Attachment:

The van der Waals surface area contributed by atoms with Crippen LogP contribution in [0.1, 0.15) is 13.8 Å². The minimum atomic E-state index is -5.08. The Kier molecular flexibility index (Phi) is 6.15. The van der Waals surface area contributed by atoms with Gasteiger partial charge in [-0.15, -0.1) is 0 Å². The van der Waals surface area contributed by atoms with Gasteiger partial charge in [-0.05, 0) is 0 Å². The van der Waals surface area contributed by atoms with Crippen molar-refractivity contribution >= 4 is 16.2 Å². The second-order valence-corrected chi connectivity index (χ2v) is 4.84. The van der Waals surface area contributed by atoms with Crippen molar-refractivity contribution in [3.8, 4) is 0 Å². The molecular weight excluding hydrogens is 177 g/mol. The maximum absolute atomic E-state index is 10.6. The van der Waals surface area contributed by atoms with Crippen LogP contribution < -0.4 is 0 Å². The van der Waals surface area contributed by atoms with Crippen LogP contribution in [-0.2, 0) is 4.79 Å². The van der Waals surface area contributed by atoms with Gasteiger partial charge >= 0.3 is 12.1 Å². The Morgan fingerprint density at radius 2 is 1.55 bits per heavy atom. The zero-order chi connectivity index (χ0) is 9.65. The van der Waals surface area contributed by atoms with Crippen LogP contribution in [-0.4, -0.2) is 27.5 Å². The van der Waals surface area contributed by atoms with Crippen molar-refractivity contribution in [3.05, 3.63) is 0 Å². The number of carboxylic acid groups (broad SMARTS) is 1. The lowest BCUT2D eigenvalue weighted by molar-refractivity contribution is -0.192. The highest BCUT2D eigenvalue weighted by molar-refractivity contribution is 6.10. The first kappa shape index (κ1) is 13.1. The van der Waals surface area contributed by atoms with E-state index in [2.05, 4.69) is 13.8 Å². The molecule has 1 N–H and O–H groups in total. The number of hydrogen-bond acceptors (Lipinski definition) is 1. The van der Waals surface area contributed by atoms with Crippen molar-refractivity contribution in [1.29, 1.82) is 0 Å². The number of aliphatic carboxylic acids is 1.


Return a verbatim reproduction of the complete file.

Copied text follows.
The van der Waals surface area contributed by atoms with Crippen LogP contribution in [0.1, 0.15) is 13.8 Å². The minimum atomic E-state index is -5.08. The Kier molecular flexibility index (Phi) is 6.15. The van der Waals surface area contributed by atoms with Gasteiger partial charge in [-0.15, -0.1) is 0 Å². The van der Waals surface area contributed by atoms with Gasteiger partial charge in [-0.05, 0) is 0 Å². The van der Waals surface area contributed by atoms with Crippen molar-refractivity contribution >= 4 is 16.2 Å². The second-order valence-corrected chi connectivity index (χ2v) is 4.84. The van der Waals surface area contributed by atoms with Crippen molar-refractivity contribution in [3.8, 4) is 0 Å². The molecular weight excluding hydrogens is 177 g/mol. The maximum absolute atomic E-state index is 10.6. The van der Waals surface area contributed by atoms with Crippen LogP contribution < -0.4 is 0 Å². The van der Waals surface area contributed by atoms with Crippen LogP contribution in [-0.2, 0) is 4.79 Å². The van der Waals surface area contributed by atoms with Gasteiger partial charge >= 0.3 is 12.1 Å². The Morgan fingerprint density at radius 2 is 1.55 bits per heavy atom. The zero-order chi connectivity index (χ0) is 9.65. The van der Waals surface area contributed by atoms with Crippen LogP contribution in [-0.4, -0.2) is 27.5 Å². The van der Waals surface area contributed by atoms with Crippen molar-refractivity contribution in [3.05, 3.63) is 0 Å². The number of carboxylic acid groups (broad SMARTS) is 1. The lowest BCUT2D eigenvalue weighted by molar-refractivity contribution is -0.192. The highest BCUT2D eigenvalue weighted by molar-refractivity contribution is 6.10. The first kappa shape index (κ1) is 13.1. The van der Waals surface area contributed by atoms with E-state index in [2.05, 4.69) is 13.8 Å². The molecule has 1 N–H and O–H groups in total. The number of hydrogen-bond acceptors (Lipinski definition) is 1. The van der Waals surface area contributed by atoms with Crippen molar-refractivity contribution in [1.29, 1.82) is 0 Å². The number of aliphatic carboxylic acids is 1.